In planning any calendar printing project, the most obvious fact to pay attention to is that every calendar is a time-sensitive product with a built-in distribution deadline. For the standard 2014 calendar, if your calendar just isn’t in the end person’s palms earlier than January 1, 2014, they may already have discovered an alternative. For a non-standard calendar that deadline may be sooner (eg., a school-year calendar needs to be in the user’s palms near the start of college if it is going to be helpful to them). Working backwards from this absolute deadline may give you a very good timeline for the whole challenge.
How are you getting your calendars into the tip person’s arms? Are you giving them away? If that’s the case, then it should be relatively straight-forward to determine the distribution logistics and decide by what date you will want to have calendars in hand. Or possibly you might be mailing them out to your prospects or members; in that case you simply need to ensure you allow enough time for inserting into envelopes, adding a canopy letter, addressing and mailing. Or contemplate having the printer or a local mailhouse handle mailing the calendars – it’ll in all probability be cheaper and easier for you. Simply ensure you find out from the printer or mailhouse how much further time they may want and factor it in.
If, on the other hand, you intend to print a calendar and sell it, either as a nonprofit fundraiser or as a profit-making venture, then distribution is a bit more difficult. How much time you want for sales is determined by your sales strategy. Are you promoting at an area pageant or other event? In that case, then that provides you a deadline, but understand that you may be higher off in the event you can promote at a number of occasions, in case attendance or gross sales at one occasion aren’t what you anticipate. Or possibly you might be having volunteers sell calendars to friends and family or door-to-door. If so, it’s best to allow at the very least two weeks, and ideally as much as 4 weeks, since volunteers all have their own totally different schedules, and a few will want reminders and encouragement.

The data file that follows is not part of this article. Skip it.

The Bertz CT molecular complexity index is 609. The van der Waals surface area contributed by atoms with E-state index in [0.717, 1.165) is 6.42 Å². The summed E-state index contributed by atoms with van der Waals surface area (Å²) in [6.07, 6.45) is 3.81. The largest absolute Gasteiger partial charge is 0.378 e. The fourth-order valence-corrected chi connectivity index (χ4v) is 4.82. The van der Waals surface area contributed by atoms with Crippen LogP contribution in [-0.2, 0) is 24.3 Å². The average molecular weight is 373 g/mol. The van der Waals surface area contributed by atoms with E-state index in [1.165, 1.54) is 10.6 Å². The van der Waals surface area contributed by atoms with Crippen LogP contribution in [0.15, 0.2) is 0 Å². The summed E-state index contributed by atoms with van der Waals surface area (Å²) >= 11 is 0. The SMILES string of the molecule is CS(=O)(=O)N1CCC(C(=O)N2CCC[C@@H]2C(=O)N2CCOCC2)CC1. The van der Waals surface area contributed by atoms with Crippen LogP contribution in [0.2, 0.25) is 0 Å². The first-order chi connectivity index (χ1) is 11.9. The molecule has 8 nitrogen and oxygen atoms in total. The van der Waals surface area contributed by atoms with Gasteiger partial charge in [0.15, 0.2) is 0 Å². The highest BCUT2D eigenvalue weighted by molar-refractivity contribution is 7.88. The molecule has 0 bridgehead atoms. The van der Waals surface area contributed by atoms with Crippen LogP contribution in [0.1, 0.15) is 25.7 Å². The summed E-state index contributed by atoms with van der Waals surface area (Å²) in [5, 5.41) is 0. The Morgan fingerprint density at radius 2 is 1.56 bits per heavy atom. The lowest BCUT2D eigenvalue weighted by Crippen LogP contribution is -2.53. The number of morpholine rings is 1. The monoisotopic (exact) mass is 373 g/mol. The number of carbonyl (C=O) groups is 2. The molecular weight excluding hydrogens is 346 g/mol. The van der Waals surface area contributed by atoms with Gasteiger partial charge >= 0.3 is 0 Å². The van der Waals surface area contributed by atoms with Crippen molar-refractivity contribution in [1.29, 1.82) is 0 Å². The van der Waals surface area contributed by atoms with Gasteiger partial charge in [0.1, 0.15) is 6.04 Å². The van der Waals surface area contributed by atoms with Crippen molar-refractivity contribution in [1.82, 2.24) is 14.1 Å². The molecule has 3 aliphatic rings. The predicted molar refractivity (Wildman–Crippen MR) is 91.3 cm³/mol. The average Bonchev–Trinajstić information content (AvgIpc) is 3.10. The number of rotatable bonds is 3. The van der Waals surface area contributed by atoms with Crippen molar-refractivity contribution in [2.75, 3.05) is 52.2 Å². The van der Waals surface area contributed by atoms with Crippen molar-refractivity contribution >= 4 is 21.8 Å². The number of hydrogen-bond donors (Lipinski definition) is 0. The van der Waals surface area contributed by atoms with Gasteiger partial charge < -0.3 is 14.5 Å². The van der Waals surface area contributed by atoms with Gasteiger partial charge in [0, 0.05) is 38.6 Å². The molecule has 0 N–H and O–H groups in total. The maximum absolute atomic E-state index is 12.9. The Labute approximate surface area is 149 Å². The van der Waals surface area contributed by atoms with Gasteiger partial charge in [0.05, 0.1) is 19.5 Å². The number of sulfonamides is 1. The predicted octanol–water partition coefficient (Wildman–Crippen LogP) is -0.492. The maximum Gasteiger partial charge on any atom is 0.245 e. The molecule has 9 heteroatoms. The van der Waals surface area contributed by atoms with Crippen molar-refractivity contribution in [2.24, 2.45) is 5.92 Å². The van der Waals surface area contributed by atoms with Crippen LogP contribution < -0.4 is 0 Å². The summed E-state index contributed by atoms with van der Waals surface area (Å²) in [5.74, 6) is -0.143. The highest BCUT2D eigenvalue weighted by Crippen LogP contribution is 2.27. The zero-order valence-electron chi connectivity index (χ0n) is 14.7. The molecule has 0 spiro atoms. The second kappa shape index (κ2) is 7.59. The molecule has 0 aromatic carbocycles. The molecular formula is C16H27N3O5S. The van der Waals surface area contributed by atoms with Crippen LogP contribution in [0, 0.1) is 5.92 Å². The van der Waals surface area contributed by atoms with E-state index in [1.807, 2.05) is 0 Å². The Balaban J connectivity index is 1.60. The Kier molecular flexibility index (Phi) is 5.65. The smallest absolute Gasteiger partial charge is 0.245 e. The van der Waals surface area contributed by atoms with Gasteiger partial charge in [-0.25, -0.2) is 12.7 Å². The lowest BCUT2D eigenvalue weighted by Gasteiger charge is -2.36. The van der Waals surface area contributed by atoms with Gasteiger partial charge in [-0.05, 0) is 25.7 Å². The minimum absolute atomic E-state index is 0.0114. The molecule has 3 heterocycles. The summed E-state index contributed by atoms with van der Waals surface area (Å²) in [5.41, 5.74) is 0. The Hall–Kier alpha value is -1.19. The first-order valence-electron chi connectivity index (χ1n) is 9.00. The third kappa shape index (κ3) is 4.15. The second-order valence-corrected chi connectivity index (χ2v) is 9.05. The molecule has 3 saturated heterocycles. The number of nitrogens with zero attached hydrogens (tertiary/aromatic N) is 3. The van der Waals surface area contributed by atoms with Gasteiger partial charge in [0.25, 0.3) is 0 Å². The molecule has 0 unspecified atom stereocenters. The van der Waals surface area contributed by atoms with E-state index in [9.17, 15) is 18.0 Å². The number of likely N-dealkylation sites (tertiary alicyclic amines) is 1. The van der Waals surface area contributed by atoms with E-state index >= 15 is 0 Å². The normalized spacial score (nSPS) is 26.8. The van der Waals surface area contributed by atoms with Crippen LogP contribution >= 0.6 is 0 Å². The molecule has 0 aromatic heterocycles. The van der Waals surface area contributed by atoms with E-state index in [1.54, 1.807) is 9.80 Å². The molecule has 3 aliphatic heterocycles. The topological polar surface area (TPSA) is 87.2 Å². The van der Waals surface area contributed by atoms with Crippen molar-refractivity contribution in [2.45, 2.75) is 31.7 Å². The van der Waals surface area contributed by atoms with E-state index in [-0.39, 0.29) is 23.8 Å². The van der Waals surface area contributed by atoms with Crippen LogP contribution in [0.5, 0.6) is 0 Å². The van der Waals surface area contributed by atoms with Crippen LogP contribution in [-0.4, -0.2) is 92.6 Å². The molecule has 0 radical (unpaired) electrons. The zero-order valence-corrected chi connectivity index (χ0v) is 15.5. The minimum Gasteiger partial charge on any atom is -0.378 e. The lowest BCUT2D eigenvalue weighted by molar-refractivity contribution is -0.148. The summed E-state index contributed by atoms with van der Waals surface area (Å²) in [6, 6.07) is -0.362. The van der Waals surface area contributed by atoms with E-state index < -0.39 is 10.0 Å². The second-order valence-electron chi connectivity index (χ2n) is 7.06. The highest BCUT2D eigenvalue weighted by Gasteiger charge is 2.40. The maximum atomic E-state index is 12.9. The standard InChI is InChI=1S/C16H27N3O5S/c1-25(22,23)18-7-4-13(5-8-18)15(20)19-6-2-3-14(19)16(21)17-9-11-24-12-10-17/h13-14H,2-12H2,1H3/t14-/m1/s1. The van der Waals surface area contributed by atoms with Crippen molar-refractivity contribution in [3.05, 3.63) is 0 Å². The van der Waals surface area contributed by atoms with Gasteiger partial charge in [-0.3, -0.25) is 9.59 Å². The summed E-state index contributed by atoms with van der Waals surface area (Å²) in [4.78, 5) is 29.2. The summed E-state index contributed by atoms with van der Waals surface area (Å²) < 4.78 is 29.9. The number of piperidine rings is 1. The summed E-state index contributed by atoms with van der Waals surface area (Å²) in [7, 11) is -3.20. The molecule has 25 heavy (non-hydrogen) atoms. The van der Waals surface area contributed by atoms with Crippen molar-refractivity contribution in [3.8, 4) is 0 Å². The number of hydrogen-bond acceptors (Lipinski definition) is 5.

Should you print a calendar that you just plan to promote, it is best to be sure to develop and implement a strong marketing plan. Marketing doesn’t have so as to add to the overall period of the calendar project – you can and will begin advertising throughout the planning and manufacturing stages of the project. Nevertheless, if you wait to begin advertising till you have got the calendars in hand, then you’ll need to permit no less than a couple of extra weeks, maybe more, on your marketing message to reach the supposed audience and motivate them to purchase.
The production part of a calendar printing venture begins once you hand off all the pictures, textual content, logos, advertising, and so on. to the printer, and the printer turns it into calendar paintings for you to approve after which places it on the press and delivers to you the completed product. Be sure you speak to your printer early on to fins out how long this takes. In our case at Yearbox, it is usually about three weeks (typically sooner when you’ve got a selected deadline). Should you anticipate last-minute changes or additions, or if you can be proofing by committee, then you must most likely allow a little bit additional time – perhaps a month in total – for production.